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The city of Sanford, Florida will forever go down in history as the place where Trayvon Martin was shot and killed. But the city is also haunted by racist memories of the past, dating back to the early days of Baseball Hall of Famer, Jackie Robinson. After Robinson joined the Brooklyn Dodgers, he was sent to train with their minor league team, the Montreal Royals, in Sanford, Florida. Upon arrival, Robinson was met by an angry white mob and members of the Ku Klux Klan. They refused to let Robinson practice on the field. It was reported that Robinson had to pry himself through a hole in the fence of the baseball field to join the Royals. It was unknown as to whether or not he actually took the field. Later that night, Robinson was forced out of town to avoid serious injury by racist haters.

Sanford, Florida’s nightmare of racial injustice went on for years after the Robinson incident. The story of black civil rights activists Harry and Harriette Moore plagued the community for years. Harry Moore founded the first branch of the NAACP in Sanford, Florida. The teacher was a known advocate for voter registration and the salary disputes of black teachers. Moore’s involvement led to an approximate 31 percent increase of black registered voters in the mid to late 1940’s.

Unfortunately, hatred stirred in the local KKK, which had widespread presence in the city. On December 25, 1951, the home of Harry and Harriette Moore was firebombed. It was the couples’ wedding anniversary. They died a few days apart.

Even now, decades after Jackie Robinson encountered one of the worst bouts of racism in baseball history and the death of the Moore family, accusations of racist police brutality and wrongful death continue to lie in the courtrooms of Sanford, Florida. The city, which is approximately 30 percent black, continues the investigation of the recent murders of three black men.

With the shooting of Trayvon Martin by George Zimmerman on February 26, 2012, the entire country has rallied around the victim’s family demanding justice. On April 10, 2012, the Million Hoodie March for Trayvon Martin took place in Seminole, County Florida. But with the stride toward justice by the black community comes the opposer; The National Socialist Movement have posted Jeff Schoep, a.k.a. the “Hollywood Nazi” in the city of Sanford, to protect the white citizens from what is being considered impending violence.

A few days prior to the case of George Zimmerman, the Sanford, Florida police warned the community to brace for the verdict, which had not yet reached the national headlines. Seminole County Sheriff Don Eslinger issued a statement saying that “Destruction and violence after a verdict will not be tolerated.”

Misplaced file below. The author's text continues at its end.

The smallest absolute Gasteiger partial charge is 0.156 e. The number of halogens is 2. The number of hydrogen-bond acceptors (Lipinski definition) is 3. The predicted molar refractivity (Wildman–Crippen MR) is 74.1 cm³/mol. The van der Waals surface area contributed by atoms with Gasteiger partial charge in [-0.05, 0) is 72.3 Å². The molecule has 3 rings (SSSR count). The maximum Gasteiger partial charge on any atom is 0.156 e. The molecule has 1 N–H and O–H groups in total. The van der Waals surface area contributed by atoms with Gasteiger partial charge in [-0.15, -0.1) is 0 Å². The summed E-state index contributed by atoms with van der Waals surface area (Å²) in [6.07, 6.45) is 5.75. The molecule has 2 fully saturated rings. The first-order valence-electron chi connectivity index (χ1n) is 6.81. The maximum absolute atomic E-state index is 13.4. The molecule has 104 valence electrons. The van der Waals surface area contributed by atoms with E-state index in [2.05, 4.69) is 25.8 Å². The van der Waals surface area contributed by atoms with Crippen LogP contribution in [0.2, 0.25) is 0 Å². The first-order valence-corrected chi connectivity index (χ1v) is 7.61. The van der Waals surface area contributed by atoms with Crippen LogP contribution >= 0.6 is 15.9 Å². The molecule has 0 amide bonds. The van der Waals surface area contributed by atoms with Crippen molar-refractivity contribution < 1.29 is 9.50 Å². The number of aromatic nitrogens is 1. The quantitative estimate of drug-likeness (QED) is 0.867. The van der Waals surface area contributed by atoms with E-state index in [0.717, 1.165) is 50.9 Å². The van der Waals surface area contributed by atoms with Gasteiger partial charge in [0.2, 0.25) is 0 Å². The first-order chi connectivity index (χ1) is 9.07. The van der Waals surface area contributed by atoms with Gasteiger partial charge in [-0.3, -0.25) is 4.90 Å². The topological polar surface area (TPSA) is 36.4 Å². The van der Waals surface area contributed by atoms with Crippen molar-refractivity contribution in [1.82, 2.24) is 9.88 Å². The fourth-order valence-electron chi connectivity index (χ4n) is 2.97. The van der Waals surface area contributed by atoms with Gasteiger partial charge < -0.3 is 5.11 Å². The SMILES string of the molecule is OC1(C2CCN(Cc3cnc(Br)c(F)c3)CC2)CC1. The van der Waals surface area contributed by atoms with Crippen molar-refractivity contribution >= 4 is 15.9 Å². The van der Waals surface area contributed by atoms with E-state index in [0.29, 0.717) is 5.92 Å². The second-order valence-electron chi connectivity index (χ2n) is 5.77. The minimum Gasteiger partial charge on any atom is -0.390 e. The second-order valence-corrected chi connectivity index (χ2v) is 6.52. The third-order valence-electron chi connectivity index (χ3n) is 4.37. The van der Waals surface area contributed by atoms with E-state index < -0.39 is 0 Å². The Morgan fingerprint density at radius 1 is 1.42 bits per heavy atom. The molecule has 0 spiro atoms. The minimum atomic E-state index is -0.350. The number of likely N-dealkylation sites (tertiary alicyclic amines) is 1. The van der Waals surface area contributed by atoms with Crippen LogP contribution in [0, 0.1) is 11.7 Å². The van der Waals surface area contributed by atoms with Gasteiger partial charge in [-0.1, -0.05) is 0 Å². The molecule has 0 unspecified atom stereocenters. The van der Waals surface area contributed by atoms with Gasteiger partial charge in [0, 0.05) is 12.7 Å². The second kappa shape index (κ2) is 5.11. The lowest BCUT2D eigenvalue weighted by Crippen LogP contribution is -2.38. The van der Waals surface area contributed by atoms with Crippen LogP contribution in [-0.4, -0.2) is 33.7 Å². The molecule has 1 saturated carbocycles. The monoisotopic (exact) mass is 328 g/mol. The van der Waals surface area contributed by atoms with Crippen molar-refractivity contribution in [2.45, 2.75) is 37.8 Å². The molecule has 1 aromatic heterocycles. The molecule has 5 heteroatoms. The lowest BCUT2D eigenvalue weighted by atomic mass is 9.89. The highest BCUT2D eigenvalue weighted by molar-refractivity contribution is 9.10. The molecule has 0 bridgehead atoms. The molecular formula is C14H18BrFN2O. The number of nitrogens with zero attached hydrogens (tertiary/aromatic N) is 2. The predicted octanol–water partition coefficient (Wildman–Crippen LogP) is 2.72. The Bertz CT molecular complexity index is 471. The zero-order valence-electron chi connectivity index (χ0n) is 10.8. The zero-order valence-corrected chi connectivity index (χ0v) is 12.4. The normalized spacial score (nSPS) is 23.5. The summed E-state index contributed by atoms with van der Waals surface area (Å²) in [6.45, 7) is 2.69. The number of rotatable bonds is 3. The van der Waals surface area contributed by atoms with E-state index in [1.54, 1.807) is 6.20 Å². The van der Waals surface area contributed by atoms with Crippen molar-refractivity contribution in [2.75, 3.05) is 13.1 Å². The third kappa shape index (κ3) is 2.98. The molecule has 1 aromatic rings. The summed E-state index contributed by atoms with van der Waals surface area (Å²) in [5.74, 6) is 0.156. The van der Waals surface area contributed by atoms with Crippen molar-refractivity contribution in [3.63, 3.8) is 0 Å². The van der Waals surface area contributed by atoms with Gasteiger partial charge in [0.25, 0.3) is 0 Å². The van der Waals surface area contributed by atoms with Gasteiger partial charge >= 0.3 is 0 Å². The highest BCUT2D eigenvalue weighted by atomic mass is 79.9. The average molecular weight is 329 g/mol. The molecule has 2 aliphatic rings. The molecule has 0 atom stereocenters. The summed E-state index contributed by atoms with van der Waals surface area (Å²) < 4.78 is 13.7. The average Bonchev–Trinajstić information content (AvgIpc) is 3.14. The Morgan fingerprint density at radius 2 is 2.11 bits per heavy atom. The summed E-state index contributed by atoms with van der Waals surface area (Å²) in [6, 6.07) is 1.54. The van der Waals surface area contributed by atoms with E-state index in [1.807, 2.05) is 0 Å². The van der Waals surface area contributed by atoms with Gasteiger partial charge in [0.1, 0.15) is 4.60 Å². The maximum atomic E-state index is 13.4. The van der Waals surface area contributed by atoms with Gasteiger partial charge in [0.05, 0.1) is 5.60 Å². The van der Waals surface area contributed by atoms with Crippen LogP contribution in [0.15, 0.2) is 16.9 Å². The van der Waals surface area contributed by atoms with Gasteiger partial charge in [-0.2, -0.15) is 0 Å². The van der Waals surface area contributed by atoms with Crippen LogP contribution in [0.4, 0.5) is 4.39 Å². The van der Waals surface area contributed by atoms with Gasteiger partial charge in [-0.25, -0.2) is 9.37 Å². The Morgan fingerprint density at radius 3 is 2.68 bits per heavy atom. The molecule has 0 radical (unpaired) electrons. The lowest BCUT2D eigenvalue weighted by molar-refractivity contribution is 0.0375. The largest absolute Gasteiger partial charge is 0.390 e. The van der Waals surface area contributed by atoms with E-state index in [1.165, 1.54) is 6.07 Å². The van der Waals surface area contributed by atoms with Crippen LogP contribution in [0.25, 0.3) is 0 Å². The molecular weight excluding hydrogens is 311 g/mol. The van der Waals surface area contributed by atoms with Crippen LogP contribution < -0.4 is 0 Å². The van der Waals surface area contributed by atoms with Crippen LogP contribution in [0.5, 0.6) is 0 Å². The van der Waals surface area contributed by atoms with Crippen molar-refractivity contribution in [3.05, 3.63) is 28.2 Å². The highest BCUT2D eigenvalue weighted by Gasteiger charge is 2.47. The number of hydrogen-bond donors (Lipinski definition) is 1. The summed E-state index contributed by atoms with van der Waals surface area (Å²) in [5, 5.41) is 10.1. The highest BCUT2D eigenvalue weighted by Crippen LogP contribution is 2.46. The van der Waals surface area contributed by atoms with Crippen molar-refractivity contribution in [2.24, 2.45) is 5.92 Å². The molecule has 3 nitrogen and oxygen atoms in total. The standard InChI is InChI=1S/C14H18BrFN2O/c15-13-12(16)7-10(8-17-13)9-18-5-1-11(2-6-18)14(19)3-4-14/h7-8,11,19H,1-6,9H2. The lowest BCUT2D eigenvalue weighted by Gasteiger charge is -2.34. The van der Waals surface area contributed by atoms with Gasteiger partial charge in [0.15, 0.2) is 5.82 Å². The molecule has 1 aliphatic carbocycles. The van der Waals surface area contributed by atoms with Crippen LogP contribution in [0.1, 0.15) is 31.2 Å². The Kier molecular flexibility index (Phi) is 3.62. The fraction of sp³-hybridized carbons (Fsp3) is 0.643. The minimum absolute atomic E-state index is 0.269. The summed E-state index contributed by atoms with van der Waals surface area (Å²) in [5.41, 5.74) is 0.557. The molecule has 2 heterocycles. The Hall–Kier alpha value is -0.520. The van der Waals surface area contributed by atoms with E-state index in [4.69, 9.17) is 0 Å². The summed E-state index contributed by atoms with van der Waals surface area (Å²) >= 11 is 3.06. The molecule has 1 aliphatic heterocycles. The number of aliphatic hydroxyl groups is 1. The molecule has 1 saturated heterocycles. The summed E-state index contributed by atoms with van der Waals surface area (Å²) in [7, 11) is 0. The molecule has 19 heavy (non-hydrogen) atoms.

Now, with a “not guilty of second-degree murder and the lesser charge of manslaughter” verdict for the shooter of unarmed 17- year old Trayvon Martin, protestors have taken their place in the front of the courthouse where Martin’s shooter has been freed. The ruling has been called a “failure of the justice system” by political and religious officials, and African American citizens nationwide.

The NAACP has called for the Department of Justice to open a federal civil rights probe to examine the racial undertones of the shooting to substantiate a hate crime charge.

In a public statement, President Barack Obama has called the Martin case a “tragedy” and  has asked for the American people “to respect the call for calm reflection from two parents who lost their young son.”

Some have compared the senseless killing of 17-year-old Martin to that of Emmett Till, the 14-year-old boy who was killed by racists in Glendora, Miss., in 1955. The Chicago native was visiting relatives in Mississippi when he was accused of molesting Carolyn Bryant, a white woman in a town grocery store. A few nights later, the woman’s husband and his half-brother pulled Till from the bed of his great-uncle’s cabin as his cousin, Simeon Wright, watched in fear.

Till’s body, along with a 75-pound cotton gin fan tied to his neck and a bullet hole through his head, was found in the Tallahatchie River in Money, Mississippi by fishermen. Till’s own mother could only identify him by jewelry and the shape of his ears. He was beaten so badly his brain had to be removed before his burial. The life of Emmett Till was destructively ended for more reasons of being ‘in the wrong place at the wrong time and in front of the wrong people.’

Emmett Till’s killers were arrested on kidnapping charges and eventually acquitted. News of Till’s murder spread internationally after a gruesome photo of his battered and mutilated body was published on the cover of Jet Magazine. Mamie Till wanted the vision of her son to resonate with the community as an example of pure hatred and racism so she ordered an open casket funeral. The lives of Roy Bryant and John Milam, along with Mamie Till, Emmett’s mother, who had already lost her husband in the war, were never the same.

In a January 24, 1956 article, Look magazine published a story written by William Bradford Huie called, “The Shocking Story of Approved Killing in Mississippi.” Huie paid Roy Bryant and John Milam $4,000 for their story on how they killed Emmett Till. In a follow-up one year later, both men had lost their businesses (which had served the local black community) and were shunned by their white counterparts.

John Milam died in 1980 from cancer and Roy Bryant died ten years later, also of cancer.

Even today, there is still an heir of mystery behind Emmett Till’s murder, with unanswered questions about the accomplices and the trial.

Questions now arise in the wake of the not guilty verdict of George Zimmerman, in comparison to the acquittal in 1956 for Roy Bryant and John Milam, killers of Emmett Till.

(Photo: AP)

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